If you wanted to reduce intake losses significantly then replacing the entire air cleaner with a cone filter would improve the losses i would imagine. However this opens up a new can of worms with hot air ingestion.... warmer air reduces charge density - undoing all your good work on pressure loss. The stock system is a cold air intake, most of the aftermarket kits you see are not.
Stick with the standard system would be my advice.


Thats great info and nicely leads me on to my next question , I am about to fit a fab speed performance induction kit, this consists of a twin cone filter set up feeding into a carbon Y pipe ,it is only protected from the engine bay by a carbon shield , now as you pointed out and was my concern this would draw in warm engine air , I didn't do this to my gen1 as it had a true cold air sealed airbox but on the gen2 the bottom of the airbox has big holes covered in mesh to allow water to drain out , this seems to have changed my thoughts as it cannot be true cold air with these big holes in the engine bay . So with this in mind I looked at the fab speed they had run tests showing that due to the size of the intake the air was moving so much more quickly that infact it was colder entering the throttle body that air from a stock set up. which kind of made sense which is why I brought it . but it would be interesting to hear your thoughts on that theory. Thumb Thumb
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Last edited by Phil 997 on Fri Jan 04, 2019 2:26 pm; edited 1 time in total
 
  
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RL1989
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PostPosted: Fri Jan 04, 2019 2:19 pm    Post subject: Reply with quote

Just had a look at this fabspeed system and there is certainly a possibility of drawing in hot air vs the standard system.
The intake ducts on the engine cover do almost meet the cone filters so the system has been design with the consideration of hot air ingress, however there are large gaps around the edge of the shield so it would only be partially effective - even with the fan drawing in cool air when the engine bay gets too hot.

On the subject of drain holes, whilst all air cleaners should have drain holes, the amount of hot air drawn in would be minimal, some drain holes are covered with a drain valve, basically a little upside down rubber umbrella that seals against the air cleaner under vacuum, this would prevent any hot air ingress if you were that concerned.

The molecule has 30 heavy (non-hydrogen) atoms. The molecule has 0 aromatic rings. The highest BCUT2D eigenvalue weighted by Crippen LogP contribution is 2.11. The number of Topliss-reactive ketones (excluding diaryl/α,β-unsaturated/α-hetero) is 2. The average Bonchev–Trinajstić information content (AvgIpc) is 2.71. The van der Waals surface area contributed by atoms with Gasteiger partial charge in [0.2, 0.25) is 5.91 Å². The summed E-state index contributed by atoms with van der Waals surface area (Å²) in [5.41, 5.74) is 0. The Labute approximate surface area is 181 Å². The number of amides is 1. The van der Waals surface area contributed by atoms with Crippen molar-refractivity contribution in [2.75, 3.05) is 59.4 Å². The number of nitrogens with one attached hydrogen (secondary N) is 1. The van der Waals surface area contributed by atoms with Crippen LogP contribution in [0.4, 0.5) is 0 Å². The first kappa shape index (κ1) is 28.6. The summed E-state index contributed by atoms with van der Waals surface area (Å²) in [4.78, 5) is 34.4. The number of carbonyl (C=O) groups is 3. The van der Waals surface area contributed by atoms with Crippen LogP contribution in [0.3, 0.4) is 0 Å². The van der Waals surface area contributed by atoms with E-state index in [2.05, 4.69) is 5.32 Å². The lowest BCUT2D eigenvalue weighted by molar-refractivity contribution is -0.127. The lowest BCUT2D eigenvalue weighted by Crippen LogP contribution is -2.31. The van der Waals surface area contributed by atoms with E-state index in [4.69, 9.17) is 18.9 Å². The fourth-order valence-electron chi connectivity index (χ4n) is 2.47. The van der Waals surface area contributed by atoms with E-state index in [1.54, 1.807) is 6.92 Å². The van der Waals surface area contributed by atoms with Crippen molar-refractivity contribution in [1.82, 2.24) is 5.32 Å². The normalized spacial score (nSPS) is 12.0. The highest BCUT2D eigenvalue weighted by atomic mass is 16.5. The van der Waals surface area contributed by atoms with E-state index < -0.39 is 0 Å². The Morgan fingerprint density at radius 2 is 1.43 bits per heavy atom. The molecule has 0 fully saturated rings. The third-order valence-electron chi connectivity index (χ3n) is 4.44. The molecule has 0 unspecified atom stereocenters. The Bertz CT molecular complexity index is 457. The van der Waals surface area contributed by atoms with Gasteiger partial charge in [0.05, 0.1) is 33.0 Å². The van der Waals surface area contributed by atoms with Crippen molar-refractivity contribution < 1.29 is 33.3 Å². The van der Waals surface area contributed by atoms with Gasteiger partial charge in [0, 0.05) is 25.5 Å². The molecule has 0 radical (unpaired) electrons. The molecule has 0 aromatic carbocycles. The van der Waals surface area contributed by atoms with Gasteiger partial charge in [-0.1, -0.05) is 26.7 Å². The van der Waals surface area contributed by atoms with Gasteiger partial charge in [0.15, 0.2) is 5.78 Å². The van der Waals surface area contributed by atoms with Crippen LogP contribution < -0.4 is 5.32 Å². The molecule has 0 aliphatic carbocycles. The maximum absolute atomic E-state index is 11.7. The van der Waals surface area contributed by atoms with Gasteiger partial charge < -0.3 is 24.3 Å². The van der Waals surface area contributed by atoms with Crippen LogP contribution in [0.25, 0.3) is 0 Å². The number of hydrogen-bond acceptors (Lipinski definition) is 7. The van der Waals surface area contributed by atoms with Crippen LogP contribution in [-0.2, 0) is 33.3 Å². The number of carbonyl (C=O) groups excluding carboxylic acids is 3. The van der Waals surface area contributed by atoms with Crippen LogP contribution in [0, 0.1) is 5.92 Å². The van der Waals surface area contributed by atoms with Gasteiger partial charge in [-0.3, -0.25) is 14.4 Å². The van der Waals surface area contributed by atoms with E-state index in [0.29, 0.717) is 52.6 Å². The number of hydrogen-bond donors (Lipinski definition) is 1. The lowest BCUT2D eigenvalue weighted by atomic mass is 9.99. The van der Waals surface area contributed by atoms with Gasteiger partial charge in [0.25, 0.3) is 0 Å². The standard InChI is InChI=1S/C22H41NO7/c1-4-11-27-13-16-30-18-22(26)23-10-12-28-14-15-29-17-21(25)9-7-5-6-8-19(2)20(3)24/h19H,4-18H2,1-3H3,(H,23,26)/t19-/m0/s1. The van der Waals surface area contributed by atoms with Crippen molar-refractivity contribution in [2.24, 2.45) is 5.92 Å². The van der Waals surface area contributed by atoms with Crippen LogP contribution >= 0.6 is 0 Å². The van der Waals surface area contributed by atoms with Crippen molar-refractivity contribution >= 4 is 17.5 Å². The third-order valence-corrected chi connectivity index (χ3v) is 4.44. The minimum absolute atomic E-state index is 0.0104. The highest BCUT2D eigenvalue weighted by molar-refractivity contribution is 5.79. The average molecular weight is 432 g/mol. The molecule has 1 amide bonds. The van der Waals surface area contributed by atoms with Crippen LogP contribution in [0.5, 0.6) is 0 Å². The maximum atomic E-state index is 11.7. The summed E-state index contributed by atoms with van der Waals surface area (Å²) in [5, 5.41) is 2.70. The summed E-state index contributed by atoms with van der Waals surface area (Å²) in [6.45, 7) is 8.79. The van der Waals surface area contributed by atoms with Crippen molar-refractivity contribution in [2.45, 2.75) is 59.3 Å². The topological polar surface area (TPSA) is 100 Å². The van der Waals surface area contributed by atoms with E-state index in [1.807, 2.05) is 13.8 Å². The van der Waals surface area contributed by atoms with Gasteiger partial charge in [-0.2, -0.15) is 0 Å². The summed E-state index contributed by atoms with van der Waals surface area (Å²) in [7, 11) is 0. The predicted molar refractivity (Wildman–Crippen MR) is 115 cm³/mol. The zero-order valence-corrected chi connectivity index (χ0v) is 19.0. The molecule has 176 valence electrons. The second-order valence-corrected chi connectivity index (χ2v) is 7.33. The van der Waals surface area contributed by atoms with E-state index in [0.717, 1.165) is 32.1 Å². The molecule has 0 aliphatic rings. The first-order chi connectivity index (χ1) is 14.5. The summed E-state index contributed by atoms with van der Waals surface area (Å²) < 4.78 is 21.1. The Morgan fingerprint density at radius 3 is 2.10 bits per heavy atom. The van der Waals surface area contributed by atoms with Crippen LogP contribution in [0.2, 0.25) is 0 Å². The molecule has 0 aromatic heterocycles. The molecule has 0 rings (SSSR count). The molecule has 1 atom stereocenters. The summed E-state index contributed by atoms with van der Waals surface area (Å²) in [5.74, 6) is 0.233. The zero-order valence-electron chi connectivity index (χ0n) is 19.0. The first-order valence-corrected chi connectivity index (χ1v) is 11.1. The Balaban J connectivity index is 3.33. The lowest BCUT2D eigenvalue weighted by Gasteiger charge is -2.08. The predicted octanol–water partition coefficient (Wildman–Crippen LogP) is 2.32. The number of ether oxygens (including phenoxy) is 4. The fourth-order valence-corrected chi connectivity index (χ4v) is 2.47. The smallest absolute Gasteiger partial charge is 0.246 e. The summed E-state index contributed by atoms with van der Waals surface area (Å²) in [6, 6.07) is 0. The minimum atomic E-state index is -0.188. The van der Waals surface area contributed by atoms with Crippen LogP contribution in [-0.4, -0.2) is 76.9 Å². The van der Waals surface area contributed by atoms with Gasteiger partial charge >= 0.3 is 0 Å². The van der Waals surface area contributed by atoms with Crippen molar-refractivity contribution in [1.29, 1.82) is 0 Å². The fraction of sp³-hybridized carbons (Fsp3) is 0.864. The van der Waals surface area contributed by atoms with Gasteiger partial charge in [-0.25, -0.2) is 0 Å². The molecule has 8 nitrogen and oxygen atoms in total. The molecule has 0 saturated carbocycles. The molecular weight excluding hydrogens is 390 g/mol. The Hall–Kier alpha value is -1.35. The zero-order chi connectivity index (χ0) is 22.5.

Even with the drain holes i would expect the charge air of the standard system to be lower than the fabspeed system.

As for flow velocity, the air velocity at the throttle body will not be travelling any faster with the fabspeed kit.
The mass flow rate of the engine is the same and the throttle body diameter is the same therefore all things (temperature and pressure) being equal the velocity will be equal.
If the fabspeed kit reduces pressure losses within the induction system then the air velocity at the throttle body would actually be lower (Since Bernoulli's equation tells us for a given mass flow rate, if the pressure is higher the velocity will be lower).
In any case, you actually want lower velocity within the air induction system as pressure losses square with velocity (As per drag on a vehicle).
The slower you can move the air for a given mass flow rate the lower your losses will be(Different scenario in inlet ports as you want velocity for inlet ramming effect at high RPM).
Remember, any increase in pressure loss degrades the engines volumetric efficiency.
Sounds to me like marketing speak from fabspeed regarding inlet velocity and temperature - especially with comments on their website such as "CAD designed for maximum air flow".

Looking at the 997.1 vs 997.2 systems the 997.2 system is an improvement. two large inlets would reduce losses into the air cleaner vs the 997.1 with the bend before the air cleaner entry.

Its hard to say how the pressure losses of the fabspeed system compare with the standard 997.2 system, but i would think that there isn't much in it.
The fabspeed is probably better but any improvements in pressure loss could be cancelled out by charge temperature if the fabspeed system does ingest more hot air.
The fabspeed kit also looks to use cotton gauze filters which i don't like as discussed earlier. The standard filters actually look a little bigger than the fabspeed filters to me, which could mean the filter losses are about the same.

The biggest difference for sure will be intake noise. You completely lose the attenuation from the large volume air cleaner acting like a large spring damper.

Overall, do i think there could be some performance improvement from the fabspeed kit? yes possibly, but probably not noticeable in the real world.
The 16 wheel HP improvement stated on their website certainly seems very very optimistic to me. Launch performance in hot temperatures is likely to suffer due to hot air ingress.